Exhibit B centres in Russia and China quietly advancing their agreement to replace the US Dollar’s reserve status with a gold-backed system. That also involves the key participation of Kazakhstan… very much interested in using gold as currency along OBOR. Kazakhstan couldn’t be more strategically positioned; a key hub of OBOR; a key member of the Eurasian Economic Union (EAES); member of the Shanghai Cooperation Organisation (ShOS); and not by accident the smelter of most of Russia’s gold. In parallel, Russia and China are advancing their own payment systems. With the Yuan now enjoying the status of a global currency, China has swiftly promoted their payment system, CIPS, careful not to frontally antagonise the internationally-accepted SWIFT, controlled by the USA.
On the other hand, Russia emphasises the creation of “an alternative”, in the words of Russian Central Bank’s Elvira Nabiullina, in the form of the Mir payment system, a Russian version of Visa/ MasterCard. What this implies is that were Washington inclined to exclude Russia from SWIFT, even temporarily, at least 90 percent of ATMs in Russia would be able to operate on Mir. China’s UnionPay cards are already an established fixture all across Asia… enthusiastically adopted by HSBC, amongst others. Combine “alternative” payment systems with a developing gold-backed system… and “toxic” does not even begin to spell out the reaction of the US Federal Reserve. It’s not just about Russia and China; it’s about the BRICS. What First Deputy Governor of Russia’s Central Bank Sergey Shvetsov outlined is just the beginning:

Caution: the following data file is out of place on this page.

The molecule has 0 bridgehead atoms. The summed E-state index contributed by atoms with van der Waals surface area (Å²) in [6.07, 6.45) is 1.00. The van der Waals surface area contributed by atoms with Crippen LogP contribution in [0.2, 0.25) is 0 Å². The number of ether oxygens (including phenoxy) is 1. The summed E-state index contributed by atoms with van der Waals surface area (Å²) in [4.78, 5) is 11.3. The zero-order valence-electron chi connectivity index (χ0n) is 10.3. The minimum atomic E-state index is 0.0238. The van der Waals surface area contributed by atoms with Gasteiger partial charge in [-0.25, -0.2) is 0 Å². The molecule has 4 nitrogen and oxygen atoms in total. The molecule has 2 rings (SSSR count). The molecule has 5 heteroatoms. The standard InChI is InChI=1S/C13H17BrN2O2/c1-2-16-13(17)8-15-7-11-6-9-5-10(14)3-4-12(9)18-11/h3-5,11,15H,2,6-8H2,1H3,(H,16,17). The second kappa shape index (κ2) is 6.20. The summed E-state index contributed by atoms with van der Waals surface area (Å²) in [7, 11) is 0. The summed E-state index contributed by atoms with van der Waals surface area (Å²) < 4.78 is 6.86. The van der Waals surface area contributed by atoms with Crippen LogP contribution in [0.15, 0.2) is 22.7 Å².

The BRICS countries are large economies with large reserves of gold and an impressive volume of production and consumption of this precious metal. In China, the gold trade is in Shanghai, in Russia, it’s in Moscow. Our idea is to create a link between the two cities in order to increase trade between the two markets.
Already, Russia and China established systems for global trade bypassing the US Dollar. What Washington did to Iran… cutting their banks off SWIFT… is now unthinkable against Russia and China. Thus, we’re already on our way, slowly but surely, towards a BRICS “gold marketplace”. We’re building a “new financial architecture”. That’d imply the eventual inability of the US Fed to export inflation to other nations… especially those in the BRICS, EEU, and SCO.
The Hollow Men
Trump’s Generals, led by “Mad Dog” Mattis, may spin all they want about their need to dominate the planet with their sophisticated AirSeaLandSpaceCyber commands. Yet, that may be not enough to counter the myriad ways the Russia-China strategic partnership is developing. Therefore, more on than off, we’ll have Hollow Men like Vice-President Mike Pence, with empurpled solemnity, threatening the DPRK:
The shield stands guard and the sword stands ready.
Forget this doesn’t even qualify as a lousy line in a cheap remake of a Hollywood B-movie; what we have here is Aspiring Commander-in-Chief Pence warning Russia and China there may be some nuclear nitty-gritty very close to their borders between the USA and the DPRK. Not gonna happen. Therefore, here’s to the great T S Eliot, who saw it all decades in advance:
We are the hollow men
We are the stuffed men
Headpiece filled with straw. Alas!
Our dried voices, when
We whisper together
Are quiet and meaningless
As wind in dry grass
Or rats’ feet over broken glass
In our dry cellar.
21 April 2017